New PC Leader Patrick Brown makes first speech in Ontario legislature

TORONTO – New Ontario Progressive Conservative Leader Patrick Brown will resign his seat in the House of Commons Wednesday, but he has yet to comment on how he plans to secure a seat in the provincial legislature.

“My first priority has been to be here at Queen’s Park, to meet with caucus, to make sure that we’re all focused and united in the same direction,” Brown said Monday. “Certainly, at some point in the new future, I would like to enter the provincial legislature, and at a later date we’ll announce plans to that effect.”

The 36-year-old MP from Barrie, Ont., said he doesn’t plan to change any of the PC critics’ jobs until after the legislature rises for the summer in early June, and will live in a Toronto hotel until then while looking for a new home in the city.

Brown, who defeated deputy PC leader Christine Elliott to win the leadership on Saturday, won’t have any income after resigning his seat in Parliament. He said he’s had no discussions with his party about some form of financing to help pay his bills until he does win a seat in the Ontario legislature.

“I’m not worried about that at this point,” he said.

Brown addressed the legislature Monday to give his party’s reaction to a speech by Quebec Premier Philippe Couillard, and unlike most of his predecessors as PC leader, Brown delivered his remarks in French.

His praise of Couillard for Quebec’s commitment to a balanced budget and its low electricity prices didn’t sit well with some Liberals, but he dismissed the criticism.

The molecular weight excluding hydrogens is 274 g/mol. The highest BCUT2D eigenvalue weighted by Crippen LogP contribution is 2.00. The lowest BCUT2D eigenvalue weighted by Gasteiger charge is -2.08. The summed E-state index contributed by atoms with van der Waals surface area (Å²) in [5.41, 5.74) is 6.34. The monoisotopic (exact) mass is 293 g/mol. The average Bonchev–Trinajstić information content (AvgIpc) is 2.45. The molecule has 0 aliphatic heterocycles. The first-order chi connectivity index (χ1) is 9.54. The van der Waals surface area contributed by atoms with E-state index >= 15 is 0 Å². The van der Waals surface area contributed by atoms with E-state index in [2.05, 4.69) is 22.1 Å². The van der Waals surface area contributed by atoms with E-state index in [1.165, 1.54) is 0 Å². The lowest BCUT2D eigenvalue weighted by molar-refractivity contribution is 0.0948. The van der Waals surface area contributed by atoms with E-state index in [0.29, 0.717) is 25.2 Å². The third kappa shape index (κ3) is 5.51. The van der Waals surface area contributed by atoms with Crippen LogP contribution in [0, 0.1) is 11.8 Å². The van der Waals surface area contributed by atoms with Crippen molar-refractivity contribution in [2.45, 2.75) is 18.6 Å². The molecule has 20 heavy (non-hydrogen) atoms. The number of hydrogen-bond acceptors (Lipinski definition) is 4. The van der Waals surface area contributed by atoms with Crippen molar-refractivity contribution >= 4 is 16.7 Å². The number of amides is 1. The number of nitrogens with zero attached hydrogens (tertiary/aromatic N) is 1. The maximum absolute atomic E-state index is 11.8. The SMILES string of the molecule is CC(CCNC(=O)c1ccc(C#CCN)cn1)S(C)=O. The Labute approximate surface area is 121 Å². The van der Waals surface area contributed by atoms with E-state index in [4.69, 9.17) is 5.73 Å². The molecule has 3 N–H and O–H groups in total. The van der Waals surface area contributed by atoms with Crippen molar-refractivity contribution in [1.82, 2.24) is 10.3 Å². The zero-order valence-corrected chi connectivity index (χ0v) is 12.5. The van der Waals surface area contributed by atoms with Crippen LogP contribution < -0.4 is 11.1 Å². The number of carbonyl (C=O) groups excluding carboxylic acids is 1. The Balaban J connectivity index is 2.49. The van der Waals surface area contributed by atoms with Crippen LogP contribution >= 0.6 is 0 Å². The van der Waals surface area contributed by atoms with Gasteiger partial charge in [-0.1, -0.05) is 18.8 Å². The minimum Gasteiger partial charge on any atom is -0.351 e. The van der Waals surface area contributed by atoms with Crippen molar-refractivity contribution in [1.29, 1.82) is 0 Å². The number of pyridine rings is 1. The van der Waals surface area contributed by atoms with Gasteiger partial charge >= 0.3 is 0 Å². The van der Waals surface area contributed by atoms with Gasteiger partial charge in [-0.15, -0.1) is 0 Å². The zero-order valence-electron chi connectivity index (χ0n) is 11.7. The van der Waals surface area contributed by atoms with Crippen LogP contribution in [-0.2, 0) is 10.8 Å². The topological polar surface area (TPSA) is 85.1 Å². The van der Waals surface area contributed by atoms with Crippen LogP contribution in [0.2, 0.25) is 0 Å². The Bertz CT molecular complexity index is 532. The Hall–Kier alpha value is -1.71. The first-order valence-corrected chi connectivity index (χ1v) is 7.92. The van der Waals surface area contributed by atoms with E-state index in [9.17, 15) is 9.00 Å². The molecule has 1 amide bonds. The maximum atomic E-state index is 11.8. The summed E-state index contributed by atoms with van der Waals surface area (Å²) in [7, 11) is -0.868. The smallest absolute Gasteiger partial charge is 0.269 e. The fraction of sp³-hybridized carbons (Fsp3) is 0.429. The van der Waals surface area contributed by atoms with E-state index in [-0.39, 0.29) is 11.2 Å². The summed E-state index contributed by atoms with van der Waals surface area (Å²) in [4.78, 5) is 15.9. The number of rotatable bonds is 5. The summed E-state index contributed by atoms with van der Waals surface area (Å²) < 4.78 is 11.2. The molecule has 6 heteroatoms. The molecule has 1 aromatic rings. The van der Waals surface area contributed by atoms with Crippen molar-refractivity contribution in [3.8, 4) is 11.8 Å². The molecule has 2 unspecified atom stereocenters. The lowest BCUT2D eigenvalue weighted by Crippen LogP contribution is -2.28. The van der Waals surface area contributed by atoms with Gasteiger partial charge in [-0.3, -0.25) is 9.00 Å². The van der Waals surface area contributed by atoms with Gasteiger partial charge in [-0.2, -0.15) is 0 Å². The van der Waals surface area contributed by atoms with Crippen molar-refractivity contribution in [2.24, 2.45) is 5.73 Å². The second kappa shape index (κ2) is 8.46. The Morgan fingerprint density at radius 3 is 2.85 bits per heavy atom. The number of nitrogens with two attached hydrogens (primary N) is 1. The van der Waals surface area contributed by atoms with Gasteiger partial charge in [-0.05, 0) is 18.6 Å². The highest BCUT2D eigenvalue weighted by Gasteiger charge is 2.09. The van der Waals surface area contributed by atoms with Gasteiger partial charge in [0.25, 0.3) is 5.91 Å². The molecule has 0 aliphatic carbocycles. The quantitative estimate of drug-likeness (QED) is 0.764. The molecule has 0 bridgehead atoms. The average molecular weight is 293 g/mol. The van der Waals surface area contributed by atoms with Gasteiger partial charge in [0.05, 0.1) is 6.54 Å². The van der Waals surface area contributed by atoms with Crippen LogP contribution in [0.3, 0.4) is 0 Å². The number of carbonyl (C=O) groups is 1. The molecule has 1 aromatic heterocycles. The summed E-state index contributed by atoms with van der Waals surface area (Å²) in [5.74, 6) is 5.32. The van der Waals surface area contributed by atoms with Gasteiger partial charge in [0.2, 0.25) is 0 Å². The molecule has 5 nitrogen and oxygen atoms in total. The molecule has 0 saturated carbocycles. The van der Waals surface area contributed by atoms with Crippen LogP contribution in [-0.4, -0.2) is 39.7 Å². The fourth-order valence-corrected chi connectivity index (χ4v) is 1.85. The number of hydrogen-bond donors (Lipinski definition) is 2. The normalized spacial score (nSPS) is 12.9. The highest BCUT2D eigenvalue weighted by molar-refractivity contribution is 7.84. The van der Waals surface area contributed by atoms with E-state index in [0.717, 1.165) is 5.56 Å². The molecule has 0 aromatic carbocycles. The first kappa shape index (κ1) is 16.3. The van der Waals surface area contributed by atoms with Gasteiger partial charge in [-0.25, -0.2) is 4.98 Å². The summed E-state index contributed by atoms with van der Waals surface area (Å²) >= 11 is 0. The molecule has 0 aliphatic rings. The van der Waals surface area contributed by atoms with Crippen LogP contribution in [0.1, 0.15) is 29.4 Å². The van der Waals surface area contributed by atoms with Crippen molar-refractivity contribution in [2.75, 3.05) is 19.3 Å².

“If the Liberals feel that a compliment about a balanced budget and low energy rates is an attack on their record, well maybe that’s something they need to think about,” said Brown.

The vast majority of the PC caucus at Queen’s Park supported Elliott’s leadership bid, but Brown insisted the party won’t have any trouble uniting behind him.

“I spoke to almost everyone yesterday and I said that we’ve got to come together as a family, and I’d say everyone was in agreement on that fact,” he said. “I told people that worked hard for Christine Elliott that I admired their work and I’m excited to have them by my side now.”

Brown said he also hoped to meet each Tory caucus member in person, but had not yet spoken to Elliott, who was not in the legislature Monday.

“I am hoping to meet her as quickly as possible,” he said.

Premier Kathleen Wynne congratulated Brown on his victory, and said she wouldn’t do anything to prevent him from trying to win a seat by delaying a byelection call after an MPP resigns, but warned the Liberals won’t give him a free pass either.

“I have no interest in keeping the leader of the Opposition out of the legislature,” she said. “Will we contest the byelection? Yes.”

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